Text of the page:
Resident Racoon

A new animal set up residence in our backyard recently … a raccoon.

There are enough places for the coon to hide, especially under the barn.

The raccoon must be mostly nocturnal or have other small places to hide. The animals — foxes, raccoons, ground hogs take turns living there.

It stays close to barn where it can easily hide.

I wonder what it’s watching? Is it worried about another animal wanting a new “home?”

Our two-acre yard offers many places for wildlife to set up residence.

 

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Returning Bluebirds

The bluebirds moved into my yard recently.

They wouldn’t show up if it weren’t for their bright colors. They can be easy to see if they’re perched just right in the sunlight. They do brighten up a person’s day.

This picture was taken the same day as the ones of the bluebird. I can’t explain why the picture turned out like it did. The white lines in the foreground are strands of spider silk. The other finer strands are part of a spider web. What I don’t understand are the tiny round spots?

Cooperative Bluebird

This bluebird wasn’t hidden as much as it thought it was.

He reverses the direction for this picture.

The pale rust and pale blue blend in with its surroundings (squint and look at him.)

A different angle changes the shadow on the bluebirds.

Shadows help the bluebird to blend in with its surroundings.

Early in the Morning

My morning started with birds visiting our yard. The sun cleared the hill behind our house, and the birds became more active. I started taking pictures as the sun cleared the strip pit behind our house. I took pictures of the sunlight brightening the emerging leaves in the hackberry tree, the pine and the sweetgum trees.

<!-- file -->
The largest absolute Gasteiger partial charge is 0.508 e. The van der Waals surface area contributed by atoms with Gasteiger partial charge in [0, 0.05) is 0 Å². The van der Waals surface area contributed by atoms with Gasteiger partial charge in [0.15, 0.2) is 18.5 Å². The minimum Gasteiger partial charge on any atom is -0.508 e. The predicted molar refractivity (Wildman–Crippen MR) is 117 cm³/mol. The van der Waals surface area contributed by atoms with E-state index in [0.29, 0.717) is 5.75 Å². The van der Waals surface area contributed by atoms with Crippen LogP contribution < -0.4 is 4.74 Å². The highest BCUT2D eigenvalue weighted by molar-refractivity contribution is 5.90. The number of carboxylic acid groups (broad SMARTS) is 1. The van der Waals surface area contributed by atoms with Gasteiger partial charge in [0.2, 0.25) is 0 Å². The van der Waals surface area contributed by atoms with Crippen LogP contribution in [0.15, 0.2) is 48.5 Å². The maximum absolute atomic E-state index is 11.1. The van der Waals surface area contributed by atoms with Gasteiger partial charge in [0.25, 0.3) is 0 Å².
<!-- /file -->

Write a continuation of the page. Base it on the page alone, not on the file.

The sunlight lit the few strands of spider silk and changed their colors to mostly orange.

I like the depth of the layered image of branches and new flowers emerging among them.

 

Chipping Sparrows

I see several birds daily now, even in the gloomy rainy days. Their numbers continue to increase.

The chipping sparrows stayed among the limbs, close to the trunk of the tree.

They were active birds. At least a couple of them stayed for me to photograph.

This one might see food or want me to go somewhere else.

 

Resting Owl

I was taking a slow walk around the backyard yesterday afternoon.

  It was a calm, quiet day

with only a few birds: robins, a blue jay, a cardinal, and … an owl.

 Only the owl wasn’t really an owl. It was a broken limb in the sweet gum tree in our backyard.

It looked like an owl resting near the end of the limb.

I do so like owls of all kinds.

A Cooper’s Hawk

Our days have been cloudy and drab for weeks.

I sat in the recliner beside the window in the livingroom.

I had to turn around a little more than usual to see in the north side of the large oak.

… and there was a Cooper’s hawk, searching the limbs for birds to eat.

Cooper’s hawks are accipters — meaning they eat other birds. They’re also larger than the sharp-shinned hawks.

I  sat in the rocker-recliner beside the window. The males are considerably smaller than the female Cooper’s hawk, and the ends of their tails are squared.

The hawk landed on this branch and stayed there for quite a while.

It was a Cooper’s hawk.

(All these pictures were taken of the same hawk)

The huge oak grows across the highway from our house and can be a bird magnet.